The peach is a stone fruit tree that's native to Asia. There are hundreds of varieties and hybrids of this tree. Its self-pollinating characteristics allow the peach to easily thrive as a single tree or within an orchard or group. With proper maintenance and generous soils, the peach tree can provide successful fruit production for 12 to 15 years.
Always plan ahead. Identify the peach tree's planting area at least one to two seasons ahead. Choose a well-drained location that provides at least eight hours of direct sunlight each day. Peach trees must be planted away from obstructions, so choose a location that is away from buildings and power lines.
The location should be fertile and well balanced. Purchase a soil test kit and take a soil sample from the chosen planting location. Collect a sample of soil that is at least 8 to 10 feet below surface level. A soil sample taken from these levels will provide the levels that the roots will encounter, as opposed to the surface levels, which can be drastically different. If necessary, adjust the soil's pH levels gradually throughout the pre-planting seasons to achieve a pH that range between 6.0 and 6.5. Add lime to soils with pH levels below 6.0. Avoid areas with pH levels above 7.0.
Soak the peach tree in water for approximately 12 hours before planting. Plant the peach tree in the prepared area, making sure that the uppermost roots are no more than 2 inches from the surface. The roots should fit comfortably in the hole without bunching or crowding. Irrigate the tree immediately after planting to promote a good establishment.
Water and Nutrients
Always keep the peach tree properly watered. This will reduce the potential for stress and disease. Irrigate the peach tree deeply and infrequently to avoid overwatering. Provide the peach tree with approximately 1 1/2 to 2 inches of water during each application. The watering schedule should be flexible, approximately once every five to seven days, and adjusted for periods of rain and drought. It is common for peach growers to gradually increase the irrigation levels just before harvest. This will increase the size and quality of the peach production.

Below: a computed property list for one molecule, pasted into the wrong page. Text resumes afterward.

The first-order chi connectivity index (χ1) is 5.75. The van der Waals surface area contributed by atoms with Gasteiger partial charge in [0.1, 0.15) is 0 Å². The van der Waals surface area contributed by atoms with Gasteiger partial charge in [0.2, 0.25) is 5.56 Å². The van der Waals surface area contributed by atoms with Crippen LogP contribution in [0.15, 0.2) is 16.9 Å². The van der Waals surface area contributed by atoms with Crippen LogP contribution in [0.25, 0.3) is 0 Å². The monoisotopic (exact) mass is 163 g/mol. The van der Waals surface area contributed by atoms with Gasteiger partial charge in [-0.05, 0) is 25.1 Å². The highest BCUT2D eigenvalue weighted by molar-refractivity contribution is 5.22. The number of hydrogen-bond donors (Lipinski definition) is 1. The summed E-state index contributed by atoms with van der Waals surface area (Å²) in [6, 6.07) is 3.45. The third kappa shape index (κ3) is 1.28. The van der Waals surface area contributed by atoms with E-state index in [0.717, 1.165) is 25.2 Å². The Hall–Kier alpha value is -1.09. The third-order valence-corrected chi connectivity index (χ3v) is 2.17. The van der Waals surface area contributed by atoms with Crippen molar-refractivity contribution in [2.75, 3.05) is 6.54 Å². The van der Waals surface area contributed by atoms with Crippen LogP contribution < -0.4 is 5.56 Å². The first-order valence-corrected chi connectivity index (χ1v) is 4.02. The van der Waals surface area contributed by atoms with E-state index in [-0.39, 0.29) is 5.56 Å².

Always feed the peach tree with a well-balanced, slow-release fertilizer, such as a 10-10-10 or 8-8-8 combination. Avoid fertilizers with excessive nitrogen levels. Newly planted trees need ¼ to ½ lb. of fertilizer about one week after planting. Begin the second year and subsequent years with approximately 1.5 to 2.0 lbs. of feed. The peach tree requires fertilization in the early spring and early summer. Floridians require smaller, more frequent applications from late winter through late summer to adjust for sandy soil variations
Prune the tree immediately after planting, pruning back so that it stands no higher than 30 inches. Trim away branches to promote a whip form which establish an open vase structure. Hard prune the peach tree annually during its dormancy period.
Always keep the area under the tree's canopy free of debris and competing vegetation. Protect the moisture levels with a layer of mulch. Layer about 6 to 8 feet of the trunk's diameter, but keep the mulch approximately 10 to 12 inches from the trunk's base.